Trying to create a bust-proof oil city

Midland, Texas is looking for ways to utilize the benefits of the current oil boom to prevent a future bust:

In the Permian, “we don’t say boom anymore,” according to Morales, who serves as mayor of the nation’s fastest growing city. “We’re very sustainable. The boom-and-bust era is over.”…

The Permian rose from the dead with the advent of fracking a decade ago to become a market beast, producing about a third of U.S. oil as it grew to become one of the world’s most prolific oilfields.

In the process, though, local resources were stretched beyond their limits. Now, Morales and others say the region may be settling into adulthood. Employers still struggle to fill jobs in competition with the oilfields, roads are jammed, schools overflow and home prices are sky-high. But local leaders say they have plans and resources set to secure a long-term future…

The partnership being forged between the oil companies and the local communities is unlike anything achieved elsewhere, Bentley said.

Growth is good in any American community. When the population is increasing, businesses arrive in town, and money is being made, a lot of problems can be overlooked (including the issues of adjusting to sudden or rapid growth).

But, growth does not always continue or move at the same pace. This seems especially true for places reliant on limited natural resources like oil. At some point, the oil runs out or prices change and the boom is over. Reliance on any single industry or produced good – think Detroit and cars – can lead to problems.

I would guess that few communities could quickly replace or recover from the loss of a business sector that seems to be as important as oil is in Midland. At the same time, resiliency is a buzz word in many circles as cities, regions, and states consider how they might set themselves up to be more adaptable to the sudden changes that could come. Imagine New York City without the finance industry, Silicon Valley without tech, Miami without tourism and beaches, and so on. Building infrastructure now and sowing the seeds for other industries and sectors to grow in the future could be a good hedge for a time when oil is not booming.

What could kill the McMansion, SUV, and suburban way of life: $10 a gallon gas

One of the ways that the American suburban way of life of single-family homes and driving could come to an end is really expensive oil. Here is one prediction of the fallout:

For decades, we’ve lived — and driven — in denial, somehow assuming we have the “right” to cheap gasoline, and therefore, low-cost transportation. Now it’s time to face reality and consider what will happen when — not if — gas hits $10 a gallon, not because of taxes, but because we will use up the planet’s petroleum…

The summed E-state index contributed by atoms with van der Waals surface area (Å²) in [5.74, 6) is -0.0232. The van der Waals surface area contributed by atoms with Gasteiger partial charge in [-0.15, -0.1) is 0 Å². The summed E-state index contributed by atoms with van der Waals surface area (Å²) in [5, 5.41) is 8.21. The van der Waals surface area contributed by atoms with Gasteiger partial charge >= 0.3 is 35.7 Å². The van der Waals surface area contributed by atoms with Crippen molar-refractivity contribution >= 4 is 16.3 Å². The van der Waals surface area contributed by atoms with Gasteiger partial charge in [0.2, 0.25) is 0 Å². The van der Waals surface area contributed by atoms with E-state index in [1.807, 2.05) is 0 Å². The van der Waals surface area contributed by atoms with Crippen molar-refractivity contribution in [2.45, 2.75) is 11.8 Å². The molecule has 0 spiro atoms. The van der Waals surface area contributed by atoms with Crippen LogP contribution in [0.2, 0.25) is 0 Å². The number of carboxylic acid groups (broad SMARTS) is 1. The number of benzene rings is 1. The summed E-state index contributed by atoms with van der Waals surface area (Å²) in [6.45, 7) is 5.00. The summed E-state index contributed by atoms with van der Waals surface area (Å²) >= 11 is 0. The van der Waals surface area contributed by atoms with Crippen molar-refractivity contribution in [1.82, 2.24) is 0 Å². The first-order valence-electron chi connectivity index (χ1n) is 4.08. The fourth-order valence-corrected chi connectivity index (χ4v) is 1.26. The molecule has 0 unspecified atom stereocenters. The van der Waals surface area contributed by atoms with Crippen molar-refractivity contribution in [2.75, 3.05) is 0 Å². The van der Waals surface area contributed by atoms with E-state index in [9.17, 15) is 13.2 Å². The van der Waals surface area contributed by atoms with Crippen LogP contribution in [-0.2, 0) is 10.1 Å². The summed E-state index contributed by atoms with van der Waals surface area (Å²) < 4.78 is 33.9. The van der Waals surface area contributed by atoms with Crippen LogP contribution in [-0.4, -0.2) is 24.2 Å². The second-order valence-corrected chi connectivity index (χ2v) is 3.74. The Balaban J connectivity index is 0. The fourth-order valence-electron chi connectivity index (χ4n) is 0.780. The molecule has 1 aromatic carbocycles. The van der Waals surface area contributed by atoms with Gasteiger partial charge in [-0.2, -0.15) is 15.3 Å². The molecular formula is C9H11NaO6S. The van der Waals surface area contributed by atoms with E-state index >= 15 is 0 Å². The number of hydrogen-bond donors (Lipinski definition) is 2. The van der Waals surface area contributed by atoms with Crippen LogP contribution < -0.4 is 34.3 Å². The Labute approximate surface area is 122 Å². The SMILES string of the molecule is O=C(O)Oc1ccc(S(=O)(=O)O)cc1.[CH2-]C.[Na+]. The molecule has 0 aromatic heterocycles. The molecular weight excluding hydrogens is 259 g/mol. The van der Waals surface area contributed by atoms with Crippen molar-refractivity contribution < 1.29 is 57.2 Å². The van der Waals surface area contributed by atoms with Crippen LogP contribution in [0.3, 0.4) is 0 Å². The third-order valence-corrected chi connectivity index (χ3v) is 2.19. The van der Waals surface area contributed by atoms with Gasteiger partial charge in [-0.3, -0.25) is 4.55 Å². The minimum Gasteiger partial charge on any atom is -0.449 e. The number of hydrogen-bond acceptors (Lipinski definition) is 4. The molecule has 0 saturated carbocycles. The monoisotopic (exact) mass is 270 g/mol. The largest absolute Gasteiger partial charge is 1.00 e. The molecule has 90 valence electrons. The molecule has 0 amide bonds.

Rush-hour on Interstate 95 is a breeze as half of all motorists can no longer afford to drive. But the highways are riddled with potholes as the price of asphalt — made from petroleum — quintuples, making it impossible to maintain the roads because gas tax revenues have dropped with decreased sales. With more people working from home or on flex-time, traffic congestion is a thing of the past.


With home heating oil at $12 a gallon, people close off rooms in their “McMansions” and huddle in the few remaining spaces they can afford to heat, usually with wood stoves, which are also in short supply. Office buildings, by law, will be allowed to heat to no more than 60 degrees in colder months. Sweaters become a fashion rage…

Around town

Local traffic drops as people consolidate their few truly necessary shopping trips. Because farmers are so dependent on oil (for fertilizers, packaging and transport), food prices skyrocket. Food imported out of season becomes an occasional treat. Few can afford to eat out at now-chilly restaurants dealing with the same food shortages. Wagons and carts, bikes with racks, mopeds and scooters replace SUVs. Kids take the school bus daily instead of being chauffeured by mom. Suburban housing prices continue to fall as people flock to the walkable cities with good mass transit. Small town taxes rise, encouraging further migration. Schools can’t afford good teachers who must still commute from far away due to lack of local affordable housing.

If gasoline was indeed $10 or more a gallon, I imagine a lot would change. Perhaps even more so if there was a sudden spike to that price range instead of a gradual increase that would provide time for people and communities to adjust. Even with significantly higher gas prices, some would be very reluctant to give up the American lifestyle organized around driving.